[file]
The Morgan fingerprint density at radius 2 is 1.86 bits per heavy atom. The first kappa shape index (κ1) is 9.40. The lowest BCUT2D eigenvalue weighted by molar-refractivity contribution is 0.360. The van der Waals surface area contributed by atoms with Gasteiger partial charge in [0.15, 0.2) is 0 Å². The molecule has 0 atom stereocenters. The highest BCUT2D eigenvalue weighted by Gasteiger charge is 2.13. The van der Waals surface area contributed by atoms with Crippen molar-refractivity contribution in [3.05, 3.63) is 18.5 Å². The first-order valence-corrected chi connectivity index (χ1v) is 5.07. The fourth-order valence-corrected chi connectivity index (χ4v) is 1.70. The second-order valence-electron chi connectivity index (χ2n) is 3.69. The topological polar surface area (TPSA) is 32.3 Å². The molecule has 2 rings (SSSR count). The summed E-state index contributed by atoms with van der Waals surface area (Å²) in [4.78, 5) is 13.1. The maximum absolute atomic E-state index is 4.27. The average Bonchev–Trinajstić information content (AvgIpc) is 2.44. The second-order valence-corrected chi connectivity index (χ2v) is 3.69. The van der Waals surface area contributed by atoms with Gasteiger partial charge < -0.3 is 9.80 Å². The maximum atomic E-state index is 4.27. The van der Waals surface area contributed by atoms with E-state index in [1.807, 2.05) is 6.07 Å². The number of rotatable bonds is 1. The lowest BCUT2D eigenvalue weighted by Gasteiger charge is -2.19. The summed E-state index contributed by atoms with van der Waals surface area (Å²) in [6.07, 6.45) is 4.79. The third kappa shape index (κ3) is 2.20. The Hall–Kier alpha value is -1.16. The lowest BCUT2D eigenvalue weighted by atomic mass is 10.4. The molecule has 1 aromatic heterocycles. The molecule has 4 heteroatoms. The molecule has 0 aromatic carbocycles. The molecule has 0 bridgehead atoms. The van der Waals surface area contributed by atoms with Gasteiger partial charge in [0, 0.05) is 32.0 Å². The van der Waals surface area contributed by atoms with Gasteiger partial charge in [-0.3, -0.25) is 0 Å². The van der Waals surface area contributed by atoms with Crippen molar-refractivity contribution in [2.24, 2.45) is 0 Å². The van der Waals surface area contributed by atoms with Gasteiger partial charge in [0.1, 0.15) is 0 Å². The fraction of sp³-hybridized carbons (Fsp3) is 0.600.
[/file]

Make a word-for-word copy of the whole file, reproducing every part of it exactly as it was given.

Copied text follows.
The Morgan fingerprint density at radius 2 is 1.86 bits per heavy atom. The first kappa shape index (κ1) is 9.40. The lowest BCUT2D eigenvalue weighted by molar-refractivity contribution is 0.360. The van der Waals surface area contributed by atoms with Gasteiger partial charge in [0.15, 0.2) is 0 Å². The molecule has 0 atom stereocenters. The highest BCUT2D eigenvalue weighted by Gasteiger charge is 2.13. The van der Waals surface area contributed by atoms with Crippen molar-refractivity contribution in [3.05, 3.63) is 18.5 Å². The first-order valence-corrected chi connectivity index (χ1v) is 5.07. The fourth-order valence-corrected chi connectivity index (χ4v) is 1.70. The second-order valence-electron chi connectivity index (χ2n) is 3.69. The topological polar surface area (TPSA) is 32.3 Å². The molecule has 2 rings (SSSR count). The summed E-state index contributed by atoms with van der Waals surface area (Å²) in [4.78, 5) is 13.1. The maximum absolute atomic E-state index is 4.27. The average Bonchev–Trinajstić information content (AvgIpc) is 2.44. The second-order valence-corrected chi connectivity index (χ2v) is 3.69. The van der Waals surface area contributed by atoms with Gasteiger partial charge < -0.3 is 9.80 Å². The maximum atomic E-state index is 4.27. The van der Waals surface area contributed by atoms with E-state index in [1.807, 2.05) is 6.07 Å². The number of rotatable bonds is 1. The lowest BCUT2D eigenvalue weighted by Gasteiger charge is -2.19. The summed E-state index contributed by atoms with van der Waals surface area (Å²) in [6.07, 6.45) is 4.79. The third kappa shape index (κ3) is 2.20. The Hall–Kier alpha value is -1.16. The lowest BCUT2D eigenvalue weighted by atomic mass is 10.4. The molecule has 1 aromatic heterocycles. The molecule has 4 heteroatoms. The molecule has 0 aromatic carbocycles. The molecule has 0 bridgehead atoms. The van der Waals surface area contributed by atoms with Gasteiger partial charge in [0, 0.05) is 32.0 Å². The van der Waals surface area contributed by atoms with Gasteiger partial charge in [-0.3, -0.25) is 0 Å². The van der Waals surface area contributed by atoms with Crippen molar-refractivity contribution in [2.24, 2.45) is 0 Å². The van der Waals surface area contributed by atoms with Gasteiger partial charge in [0.1, 0.15) is 0 Å². The fraction of sp³-hybridized carbons (Fsp3) is 0.600.